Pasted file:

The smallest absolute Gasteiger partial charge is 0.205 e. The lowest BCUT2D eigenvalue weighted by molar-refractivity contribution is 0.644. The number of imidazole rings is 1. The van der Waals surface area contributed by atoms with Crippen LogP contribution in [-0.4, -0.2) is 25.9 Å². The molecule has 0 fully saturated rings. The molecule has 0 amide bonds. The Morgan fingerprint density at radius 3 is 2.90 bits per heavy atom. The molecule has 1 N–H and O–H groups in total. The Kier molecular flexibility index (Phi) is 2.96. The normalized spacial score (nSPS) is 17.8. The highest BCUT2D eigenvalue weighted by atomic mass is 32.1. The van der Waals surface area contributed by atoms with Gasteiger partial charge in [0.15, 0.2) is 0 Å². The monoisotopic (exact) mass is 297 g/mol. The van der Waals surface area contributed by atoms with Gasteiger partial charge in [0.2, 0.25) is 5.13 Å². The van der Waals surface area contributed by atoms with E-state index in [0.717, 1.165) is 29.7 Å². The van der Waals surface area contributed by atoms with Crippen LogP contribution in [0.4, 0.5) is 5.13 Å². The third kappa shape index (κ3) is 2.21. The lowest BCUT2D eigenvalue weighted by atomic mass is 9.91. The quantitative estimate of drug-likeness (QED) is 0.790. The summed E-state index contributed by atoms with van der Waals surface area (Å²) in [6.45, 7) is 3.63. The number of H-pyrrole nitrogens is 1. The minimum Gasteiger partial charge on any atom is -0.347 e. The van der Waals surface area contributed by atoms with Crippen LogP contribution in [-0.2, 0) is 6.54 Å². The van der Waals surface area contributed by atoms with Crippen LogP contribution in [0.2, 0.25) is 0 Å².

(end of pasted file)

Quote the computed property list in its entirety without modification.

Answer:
The smallest absolute Gasteiger partial charge is 0.205 e. The lowest BCUT2D eigenvalue weighted by molar-refractivity contribution is 0.644. The number of imidazole rings is 1. The van der Waals surface area contributed by atoms with Crippen LogP contribution in [-0.4, -0.2) is 25.9 Å². The molecule has 0 fully saturated rings. The molecule has 0 amide bonds. The Morgan fingerprint density at radius 3 is 2.90 bits per heavy atom. The molecule has 1 N–H and O–H groups in total. The Kier molecular flexibility index (Phi) is 2.96. The normalized spacial score (nSPS) is 17.8. The highest BCUT2D eigenvalue weighted by atomic mass is 32.1. The van der Waals surface area contributed by atoms with Gasteiger partial charge in [0.15, 0.2) is 0 Å². The monoisotopic (exact) mass is 297 g/mol. The van der Waals surface area contributed by atoms with Gasteiger partial charge in [0.2, 0.25) is 5.13 Å². The van der Waals surface area contributed by atoms with E-state index in [0.717, 1.165) is 29.7 Å². The van der Waals surface area contributed by atoms with Crippen LogP contribution in [0.4, 0.5) is 5.13 Å². The third kappa shape index (κ3) is 2.21. The lowest BCUT2D eigenvalue weighted by atomic mass is 9.91. The quantitative estimate of drug-likeness (QED) is 0.790. The summed E-state index contributed by atoms with van der Waals surface area (Å²) in [6.45, 7) is 3.63. The number of H-pyrrole nitrogens is 1. The minimum Gasteiger partial charge on any atom is -0.347 e. The van der Waals surface area contributed by atoms with Crippen LogP contribution in [-0.2, 0) is 6.54 Å². The van der Waals surface area contributed by atoms with Crippen LogP contribution in [0.2, 0.25) is 0 Å².